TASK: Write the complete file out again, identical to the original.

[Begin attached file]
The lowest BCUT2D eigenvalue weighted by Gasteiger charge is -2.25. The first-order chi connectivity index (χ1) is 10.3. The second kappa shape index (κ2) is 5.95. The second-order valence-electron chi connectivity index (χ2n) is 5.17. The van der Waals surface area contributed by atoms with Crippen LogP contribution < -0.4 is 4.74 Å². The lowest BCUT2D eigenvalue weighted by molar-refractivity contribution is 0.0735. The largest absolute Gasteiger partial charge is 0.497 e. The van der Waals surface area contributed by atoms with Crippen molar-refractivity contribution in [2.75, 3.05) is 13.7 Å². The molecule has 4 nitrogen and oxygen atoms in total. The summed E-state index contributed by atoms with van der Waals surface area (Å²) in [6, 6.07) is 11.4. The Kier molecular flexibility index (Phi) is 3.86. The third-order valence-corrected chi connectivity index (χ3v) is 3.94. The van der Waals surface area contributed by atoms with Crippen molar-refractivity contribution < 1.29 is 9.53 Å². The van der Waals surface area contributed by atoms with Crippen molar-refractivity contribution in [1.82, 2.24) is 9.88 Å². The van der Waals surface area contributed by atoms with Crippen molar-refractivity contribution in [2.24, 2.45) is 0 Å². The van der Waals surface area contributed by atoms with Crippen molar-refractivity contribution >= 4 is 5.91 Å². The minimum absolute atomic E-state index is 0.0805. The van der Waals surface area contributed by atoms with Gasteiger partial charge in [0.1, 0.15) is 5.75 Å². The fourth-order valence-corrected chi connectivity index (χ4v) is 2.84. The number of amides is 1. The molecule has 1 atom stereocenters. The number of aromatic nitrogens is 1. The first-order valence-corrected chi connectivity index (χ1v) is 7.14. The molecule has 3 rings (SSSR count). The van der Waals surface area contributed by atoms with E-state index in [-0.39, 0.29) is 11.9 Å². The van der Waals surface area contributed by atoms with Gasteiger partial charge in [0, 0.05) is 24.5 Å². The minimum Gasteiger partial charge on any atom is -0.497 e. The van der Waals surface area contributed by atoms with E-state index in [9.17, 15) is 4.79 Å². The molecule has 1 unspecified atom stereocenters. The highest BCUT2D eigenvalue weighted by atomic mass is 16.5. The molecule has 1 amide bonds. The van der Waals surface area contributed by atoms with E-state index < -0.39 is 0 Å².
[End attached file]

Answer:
The lowest BCUT2D eigenvalue weighted by Gasteiger charge is -2.25. The first-order chi connectivity index (χ1) is 10.3. The second kappa shape index (κ2) is 5.95. The second-order valence-electron chi connectivity index (χ2n) is 5.17. The van der Waals surface area contributed by atoms with Crippen LogP contribution < -0.4 is 4.74 Å². The lowest BCUT2D eigenvalue weighted by molar-refractivity contribution is 0.0735. The largest absolute Gasteiger partial charge is 0.497 e. The van der Waals surface area contributed by atoms with Crippen molar-refractivity contribution in [2.75, 3.05) is 13.7 Å². The molecule has 4 nitrogen and oxygen atoms in total. The summed E-state index contributed by atoms with van der Waals surface area (Å²) in [6, 6.07) is 11.4. The Kier molecular flexibility index (Phi) is 3.86. The third-order valence-corrected chi connectivity index (χ3v) is 3.94. The van der Waals surface area contributed by atoms with Crippen molar-refractivity contribution < 1.29 is 9.53 Å². The van der Waals surface area contributed by atoms with Crippen molar-refractivity contribution in [1.82, 2.24) is 9.88 Å². The van der Waals surface area contributed by atoms with Crippen molar-refractivity contribution in [2.24, 2.45) is 0 Å². The van der Waals surface area contributed by atoms with Crippen molar-refractivity contribution >= 4 is 5.91 Å². The minimum absolute atomic E-state index is 0.0805. The van der Waals surface area contributed by atoms with Gasteiger partial charge in [0.1, 0.15) is 5.75 Å². The fourth-order valence-corrected chi connectivity index (χ4v) is 2.84. The number of amides is 1. The molecule has 1 atom stereocenters. The number of aromatic nitrogens is 1. The first-order valence-corrected chi connectivity index (χ1v) is 7.14. The molecule has 3 rings (SSSR count). The van der Waals surface area contributed by atoms with E-state index in [-0.39, 0.29) is 11.9 Å². The van der Waals surface area contributed by atoms with Gasteiger partial charge in [0, 0.05) is 24.5 Å². The minimum Gasteiger partial charge on any atom is -0.497 e. The van der Waals surface area contributed by atoms with E-state index in [9.17, 15) is 4.79 Å². The molecule has 1 unspecified atom stereocenters. The highest BCUT2D eigenvalue weighted by atomic mass is 16.5. The molecule has 1 amide bonds. The van der Waals surface area contributed by atoms with E-state index < -0.39 is 0 Å².